What is an adaptogen?


In the strict sense, as adaptogens we refer a specific medicinal plants or medicinal fungi, by which we increase the resistance of our organism to stress factors and that have no side effects. The stress factors, such as cold, heat, increased radiation, chemical stress, physical or mental fatigue, anxiety, allergens, viral or bacterial infections, injuries, poor diet, etc., often lead to illnesses or diseases. Adaptogens improve our ability to resist and adapt to altered conditions, while they casue no side effects. To assess whether a plant or fungus belongs to adaptogens, criteria have been defined (can be found here: definition of adaptogen).

The term adaptogen has historically been created because of ginseng. Ginseng stands out above other plants and fungi, as well as common medicines. Its preventive and healing effect is multifaceted and all with no side effects - so it is often simply called a panacea. Understanding that its adaptogenic effect is at the heart of its extraordinary effects has led to the introduction of a new category of adaptogen. Adaptogenic properties were subsequently found in other plants and fungi (see, eg, this detailed review of adaptogens). Often there are erroneous tendencies to label some similarly exceptional, with ginseng but not related plants like "some ginseng". In contrast, the correct designation for them is simply "adaptogen".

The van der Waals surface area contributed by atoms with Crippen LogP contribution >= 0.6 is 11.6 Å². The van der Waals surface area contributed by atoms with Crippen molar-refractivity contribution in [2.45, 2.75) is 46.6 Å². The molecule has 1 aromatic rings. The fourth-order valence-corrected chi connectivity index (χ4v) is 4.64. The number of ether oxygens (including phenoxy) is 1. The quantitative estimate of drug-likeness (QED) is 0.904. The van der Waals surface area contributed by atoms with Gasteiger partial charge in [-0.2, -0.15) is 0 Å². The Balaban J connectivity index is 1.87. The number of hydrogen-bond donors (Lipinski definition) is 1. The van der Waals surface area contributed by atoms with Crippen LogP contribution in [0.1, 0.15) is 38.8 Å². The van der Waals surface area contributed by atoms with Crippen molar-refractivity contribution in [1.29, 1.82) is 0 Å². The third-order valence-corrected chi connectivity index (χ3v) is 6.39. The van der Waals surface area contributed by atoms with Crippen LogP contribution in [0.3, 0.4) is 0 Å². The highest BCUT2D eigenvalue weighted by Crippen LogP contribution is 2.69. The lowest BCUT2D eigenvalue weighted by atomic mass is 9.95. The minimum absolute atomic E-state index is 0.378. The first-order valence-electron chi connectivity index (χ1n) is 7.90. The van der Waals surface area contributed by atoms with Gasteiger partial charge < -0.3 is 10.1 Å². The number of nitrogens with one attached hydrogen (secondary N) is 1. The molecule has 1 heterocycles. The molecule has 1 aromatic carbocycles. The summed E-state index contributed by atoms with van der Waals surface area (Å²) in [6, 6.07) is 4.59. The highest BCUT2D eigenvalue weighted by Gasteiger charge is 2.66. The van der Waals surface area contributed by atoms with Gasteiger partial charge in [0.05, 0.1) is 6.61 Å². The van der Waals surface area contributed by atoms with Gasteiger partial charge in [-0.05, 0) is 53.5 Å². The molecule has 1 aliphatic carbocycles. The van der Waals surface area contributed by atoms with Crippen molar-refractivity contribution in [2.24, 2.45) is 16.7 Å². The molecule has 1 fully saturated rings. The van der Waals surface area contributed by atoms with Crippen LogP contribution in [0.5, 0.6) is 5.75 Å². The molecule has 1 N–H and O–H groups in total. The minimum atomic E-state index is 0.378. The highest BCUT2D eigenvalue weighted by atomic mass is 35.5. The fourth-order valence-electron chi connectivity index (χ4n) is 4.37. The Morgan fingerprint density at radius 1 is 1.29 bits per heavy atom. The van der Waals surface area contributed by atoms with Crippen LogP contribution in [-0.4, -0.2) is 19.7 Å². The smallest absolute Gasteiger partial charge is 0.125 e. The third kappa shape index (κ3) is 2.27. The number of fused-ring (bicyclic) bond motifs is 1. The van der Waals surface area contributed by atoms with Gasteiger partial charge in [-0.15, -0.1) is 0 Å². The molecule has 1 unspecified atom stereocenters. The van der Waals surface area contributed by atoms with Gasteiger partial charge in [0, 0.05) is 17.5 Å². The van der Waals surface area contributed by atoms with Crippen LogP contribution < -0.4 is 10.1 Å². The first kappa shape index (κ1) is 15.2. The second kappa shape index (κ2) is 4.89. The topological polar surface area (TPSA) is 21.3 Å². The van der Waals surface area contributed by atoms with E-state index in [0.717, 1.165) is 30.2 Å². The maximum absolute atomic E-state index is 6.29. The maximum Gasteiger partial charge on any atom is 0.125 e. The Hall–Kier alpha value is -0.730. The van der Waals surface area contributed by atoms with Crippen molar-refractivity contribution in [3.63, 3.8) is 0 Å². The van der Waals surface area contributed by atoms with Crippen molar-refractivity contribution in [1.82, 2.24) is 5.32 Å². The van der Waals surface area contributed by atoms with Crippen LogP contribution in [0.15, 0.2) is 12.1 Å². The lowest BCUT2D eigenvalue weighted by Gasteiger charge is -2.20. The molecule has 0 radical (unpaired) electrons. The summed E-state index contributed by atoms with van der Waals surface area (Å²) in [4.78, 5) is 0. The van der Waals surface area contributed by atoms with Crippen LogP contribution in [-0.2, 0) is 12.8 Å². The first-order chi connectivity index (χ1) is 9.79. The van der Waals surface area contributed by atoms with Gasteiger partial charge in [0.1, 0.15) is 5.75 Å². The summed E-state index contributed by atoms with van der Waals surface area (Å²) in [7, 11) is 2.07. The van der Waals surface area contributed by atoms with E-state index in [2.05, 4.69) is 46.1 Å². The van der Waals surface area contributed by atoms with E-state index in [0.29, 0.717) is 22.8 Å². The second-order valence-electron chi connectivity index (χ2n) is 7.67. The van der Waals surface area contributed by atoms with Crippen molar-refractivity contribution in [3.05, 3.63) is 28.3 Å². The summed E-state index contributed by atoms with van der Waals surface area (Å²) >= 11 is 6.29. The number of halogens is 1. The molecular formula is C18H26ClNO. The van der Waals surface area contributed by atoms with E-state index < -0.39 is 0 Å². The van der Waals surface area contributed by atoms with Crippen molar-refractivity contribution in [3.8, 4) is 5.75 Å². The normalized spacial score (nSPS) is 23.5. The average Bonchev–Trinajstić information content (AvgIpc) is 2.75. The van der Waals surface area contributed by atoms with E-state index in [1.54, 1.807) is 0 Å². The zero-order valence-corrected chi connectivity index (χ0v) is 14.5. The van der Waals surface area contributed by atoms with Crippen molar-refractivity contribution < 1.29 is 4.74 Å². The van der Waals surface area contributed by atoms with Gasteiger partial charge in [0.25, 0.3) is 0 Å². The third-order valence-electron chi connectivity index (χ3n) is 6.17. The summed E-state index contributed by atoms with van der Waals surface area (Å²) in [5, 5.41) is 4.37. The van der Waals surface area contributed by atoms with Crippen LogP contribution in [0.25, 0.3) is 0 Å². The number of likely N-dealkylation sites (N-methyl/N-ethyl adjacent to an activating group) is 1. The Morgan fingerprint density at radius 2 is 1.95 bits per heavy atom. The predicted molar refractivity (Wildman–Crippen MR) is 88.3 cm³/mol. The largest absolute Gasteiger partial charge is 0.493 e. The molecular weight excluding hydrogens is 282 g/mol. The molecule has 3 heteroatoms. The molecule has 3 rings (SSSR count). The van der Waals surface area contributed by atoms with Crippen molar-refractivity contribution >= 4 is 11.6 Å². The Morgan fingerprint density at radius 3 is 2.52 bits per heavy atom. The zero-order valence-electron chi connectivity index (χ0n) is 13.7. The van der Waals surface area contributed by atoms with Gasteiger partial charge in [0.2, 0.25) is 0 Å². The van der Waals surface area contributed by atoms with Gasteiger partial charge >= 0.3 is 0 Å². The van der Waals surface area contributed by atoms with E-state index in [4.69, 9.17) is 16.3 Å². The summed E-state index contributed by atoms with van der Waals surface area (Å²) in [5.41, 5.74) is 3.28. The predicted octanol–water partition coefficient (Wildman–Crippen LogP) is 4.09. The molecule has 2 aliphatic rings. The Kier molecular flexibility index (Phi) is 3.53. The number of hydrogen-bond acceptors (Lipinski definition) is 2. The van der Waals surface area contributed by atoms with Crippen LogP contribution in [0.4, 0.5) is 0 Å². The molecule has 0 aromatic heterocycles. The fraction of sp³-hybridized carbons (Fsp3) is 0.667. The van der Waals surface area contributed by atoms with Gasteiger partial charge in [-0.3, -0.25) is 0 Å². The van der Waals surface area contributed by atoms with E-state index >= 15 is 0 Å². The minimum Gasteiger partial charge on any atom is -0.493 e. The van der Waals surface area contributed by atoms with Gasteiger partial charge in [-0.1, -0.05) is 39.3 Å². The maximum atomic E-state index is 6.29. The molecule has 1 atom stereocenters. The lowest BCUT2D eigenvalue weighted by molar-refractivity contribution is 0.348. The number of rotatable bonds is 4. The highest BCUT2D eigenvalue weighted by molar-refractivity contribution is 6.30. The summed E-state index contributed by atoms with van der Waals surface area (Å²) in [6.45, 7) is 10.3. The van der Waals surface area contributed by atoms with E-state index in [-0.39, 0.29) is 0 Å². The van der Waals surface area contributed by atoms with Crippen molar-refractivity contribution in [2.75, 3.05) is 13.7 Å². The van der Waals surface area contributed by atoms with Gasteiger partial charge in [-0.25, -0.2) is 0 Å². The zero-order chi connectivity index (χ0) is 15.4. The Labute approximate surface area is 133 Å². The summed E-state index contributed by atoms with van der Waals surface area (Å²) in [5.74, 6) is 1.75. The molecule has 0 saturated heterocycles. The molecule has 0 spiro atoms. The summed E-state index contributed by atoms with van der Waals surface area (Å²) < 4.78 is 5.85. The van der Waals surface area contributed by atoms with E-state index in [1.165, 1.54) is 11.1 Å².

In a broader sense, an adaptogen can be understood as a concept of a drug that is opposed to the concept of current conventional drugs. Current routine medications (often also referred to as commercial ones - probably because they are mostly patented substances developed and sold by corporations; or as paracelsian - probably because they are mostly poisons used in small doses) are always a means to counter or even worse, just against her symptoms. They require very careful dosing and their side effects are the cost of using them. Adaptogen is against it the ideal medicine concept (see comparison of conventional drugs and adaptogens).